The city of Edgerton has grossly missed the mark when it comes to the issuance of $500 million in industrial revenue bonds for facilities to be constructed in the KC Logistics Park.
The council approved the issuance of the IRBs, which would translate into a 10-year, 75 percent tax abatement, at its July 8 meeting, but only after sarcastic, almost condescending remarks from Scott Anderson, bond counsel with Kutak Rock LLC.
Anderson told the council it was “contractually obligated” to approve a resolution of intent on the issue – in essence, saying ‘yes’ to the IRB issuance. He said council members could discuss the topic and take action on it later, but that action had to be taken on the issue eventually.
Perhaps the council should have indeed waited on approving the resolution. Council President Clay Longanecker was absent from the meeting, and City Administrator David Dillner had handed council members an incomplete cost benefit analysis shortly before the meeting started. Thus, council members did not even have complete information in front of them on which to base an educated decision. The council should have tabled action on the resolution until all council members could attend the next meeting and have time to review the complete cost benefit analysis.
The fact that Anderson made his comments directly before a public hearing on the issuance of the bonds is even more disturbing. By essentially saying Edgerton was contractually bound to issue a resolution of intent, there seems to be little point in encouraging public discussion. If the decision had already been made, there likely wasn’t much residents could say to sway council members one way or another. There is little reason to have a public hearing if it is treated as a mere legal formality and not an exchange of opinions and ideas.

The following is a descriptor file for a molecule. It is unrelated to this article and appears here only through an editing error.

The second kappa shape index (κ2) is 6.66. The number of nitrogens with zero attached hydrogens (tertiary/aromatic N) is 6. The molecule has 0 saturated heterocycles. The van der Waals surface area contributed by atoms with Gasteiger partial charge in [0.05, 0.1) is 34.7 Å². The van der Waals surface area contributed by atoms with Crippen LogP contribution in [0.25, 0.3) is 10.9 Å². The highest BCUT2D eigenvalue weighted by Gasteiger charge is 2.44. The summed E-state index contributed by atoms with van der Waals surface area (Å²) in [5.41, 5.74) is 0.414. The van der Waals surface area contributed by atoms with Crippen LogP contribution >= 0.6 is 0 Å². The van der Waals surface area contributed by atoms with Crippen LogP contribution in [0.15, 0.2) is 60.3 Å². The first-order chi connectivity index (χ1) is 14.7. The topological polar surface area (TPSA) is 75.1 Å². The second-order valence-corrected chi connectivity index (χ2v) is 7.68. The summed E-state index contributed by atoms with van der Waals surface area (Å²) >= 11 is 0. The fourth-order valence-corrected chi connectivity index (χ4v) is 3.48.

We also are disappointed to see the absence of representatives from USD 231 from Edgerton council meetings until now. Although we applaud Superintendent Bill Gilhaus’ statements to the governing body, we believe they have come too little, too late. If the school district had been actively participating in discussions and action surrounding the KC Logistics Park, there would be no need to make an 11th-hour appeal to council on behalf of the Gardner and Edgerton taxpayers who will foot this gargantuan bill. We hope Dr. Gilhaus and other school district representatives will learn from this meeting and make their presence known at future IRB meetings as buildings await construction.
If the events of the July 8 meeting are any indication of how the city of Edgerton and the school district are poised to handle the arrival of the largest project in the state, we are concerned for area residents and the management of their tax dollars.